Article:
German Engineers Develop new Brine Propane Enhanced Heat Pump

Engineers in Germany have made significant strides in developing a functional brine heat pump that operates with remarkable efficiency. This breakthrough technology utilizes a fully hermetic compressor and requires only 146g of propane while delivering an impressive heating capacity of 11.4kW. The reduced refrigerant charge allows installation inside buildings without requiring extensive safety precautions. Compared to existing systems, this innovative solution uses approximately one-fifth of the propane per kilowatt heat output.

This groundbreaking achievement resulted from a collaborative effort between the Fraunhofer Institute for Solar Energy Systems ISE and an industrial consortium within the LC150 (Low Charge 150g) project, which recently concluded. The project received funding from the German Federal Ministry for Economic Affairs and Climate Action.

Throughout the LC150 project, the team meticulously set up, measured, evaluated, and optimized over 20 different heat exchangers and compressor combinations. In October of the previous year, the team announced a significant milestone, developing a heat pump refrigerant circuit that achieved a maximum heating capacity of 12.8 kW and a COP (Coefficient of Performance) of 4.7 using only 124 g of propane. However, this earlier version employed an automotive compressor, which was not explicitly designed for a heat pump’s extended operating hours and lifespan. The latest development now utilizes a fully hermetic compressor, enhancing its reliability and longevity.

Dr. Lena Schnabel, head of the heating and cooling department at Fraunhofer ISE, explained the project’s objective: to develop a nearly market-ready heat pump module that utilizes the environmentally friendly refrigerant propane, stays within the 150 g limit for indoor use, and still provides sufficient heat for single-family homes. The collaborative efforts with industry partners have successfully achieved this goal, equipping them with the necessary tools to create a market-ready heat pump.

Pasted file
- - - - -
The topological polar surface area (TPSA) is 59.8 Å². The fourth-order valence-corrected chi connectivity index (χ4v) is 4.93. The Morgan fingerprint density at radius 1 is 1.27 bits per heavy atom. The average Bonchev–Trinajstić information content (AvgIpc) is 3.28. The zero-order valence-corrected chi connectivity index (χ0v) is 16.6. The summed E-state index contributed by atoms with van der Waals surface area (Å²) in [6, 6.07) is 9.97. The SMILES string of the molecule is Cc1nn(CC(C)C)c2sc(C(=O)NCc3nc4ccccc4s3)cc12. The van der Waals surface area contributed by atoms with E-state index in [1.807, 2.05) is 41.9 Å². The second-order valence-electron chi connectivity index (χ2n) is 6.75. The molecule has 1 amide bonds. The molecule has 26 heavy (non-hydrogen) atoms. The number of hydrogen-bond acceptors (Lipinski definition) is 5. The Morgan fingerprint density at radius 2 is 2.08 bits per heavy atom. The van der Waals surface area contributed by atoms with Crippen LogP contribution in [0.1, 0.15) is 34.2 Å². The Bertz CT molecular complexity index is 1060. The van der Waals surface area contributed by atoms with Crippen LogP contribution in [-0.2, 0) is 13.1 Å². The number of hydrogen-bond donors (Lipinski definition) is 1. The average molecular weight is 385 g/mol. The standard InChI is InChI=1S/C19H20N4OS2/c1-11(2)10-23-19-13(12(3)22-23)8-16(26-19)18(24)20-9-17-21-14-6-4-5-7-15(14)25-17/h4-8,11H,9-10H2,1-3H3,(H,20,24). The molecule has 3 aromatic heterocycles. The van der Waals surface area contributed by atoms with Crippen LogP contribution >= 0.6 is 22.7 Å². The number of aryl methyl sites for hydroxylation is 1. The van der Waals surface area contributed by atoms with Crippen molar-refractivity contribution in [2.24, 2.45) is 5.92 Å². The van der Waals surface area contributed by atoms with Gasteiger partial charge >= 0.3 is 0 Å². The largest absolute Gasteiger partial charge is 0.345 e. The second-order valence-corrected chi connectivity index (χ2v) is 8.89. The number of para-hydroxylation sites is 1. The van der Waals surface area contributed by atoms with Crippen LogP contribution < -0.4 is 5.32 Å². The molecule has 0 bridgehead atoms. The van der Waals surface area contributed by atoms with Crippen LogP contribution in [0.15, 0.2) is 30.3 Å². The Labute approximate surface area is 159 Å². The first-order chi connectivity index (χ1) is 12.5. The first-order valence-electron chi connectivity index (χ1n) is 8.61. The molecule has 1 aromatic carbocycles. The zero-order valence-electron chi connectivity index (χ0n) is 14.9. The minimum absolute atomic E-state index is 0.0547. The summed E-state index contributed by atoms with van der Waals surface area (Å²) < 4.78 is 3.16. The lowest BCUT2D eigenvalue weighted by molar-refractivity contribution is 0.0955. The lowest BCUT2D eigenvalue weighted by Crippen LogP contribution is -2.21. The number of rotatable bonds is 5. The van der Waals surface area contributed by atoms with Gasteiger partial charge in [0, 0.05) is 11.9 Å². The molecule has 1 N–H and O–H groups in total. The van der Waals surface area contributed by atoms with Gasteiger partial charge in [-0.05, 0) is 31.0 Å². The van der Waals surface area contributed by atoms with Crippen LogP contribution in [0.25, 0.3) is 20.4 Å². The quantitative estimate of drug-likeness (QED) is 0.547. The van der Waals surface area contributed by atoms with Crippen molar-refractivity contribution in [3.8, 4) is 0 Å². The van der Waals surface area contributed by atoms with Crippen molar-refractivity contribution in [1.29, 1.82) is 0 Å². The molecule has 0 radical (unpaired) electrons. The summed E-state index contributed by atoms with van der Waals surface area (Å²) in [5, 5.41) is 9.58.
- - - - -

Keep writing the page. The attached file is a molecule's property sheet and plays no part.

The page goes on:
The research team employed commercially available components for the prototype, with a critical part being the asymmetrical plate heat exchangers which require less refrigerant. They significantly reduced the refrigerant requirements by minimizing the amount of oil in the compressor and employing other innovative techniques. Furthermore, the design prioritized minimal components and shorter pipes to reduce overall refrigerant usage.

The researchers launched the LCR290 project in December 2022, building on their success. This new project aims to develop efficient heat pump solutions for multi-family houses, replacing gas and oil heating systems with easily implementable and widely applicable alternatives. The project partners will focus on developing heat pump solutions for floor heating systems, central heating systems installed indoors, and higher-performance heat pumps for outdoor installations.

The LCR290 project has a budget of €7 million and is also funded by the German Federal Ministry for Economic Affairs and Climate Action. It is scheduled to run until June 30, 2025. It will draw on the insights from the LC150 project to develop suitable storage and source concepts, hydraulic and source system connections, and practical control approaches for floor heating systems.

Leave a comment

Your email address will not be published. Required fields are marked *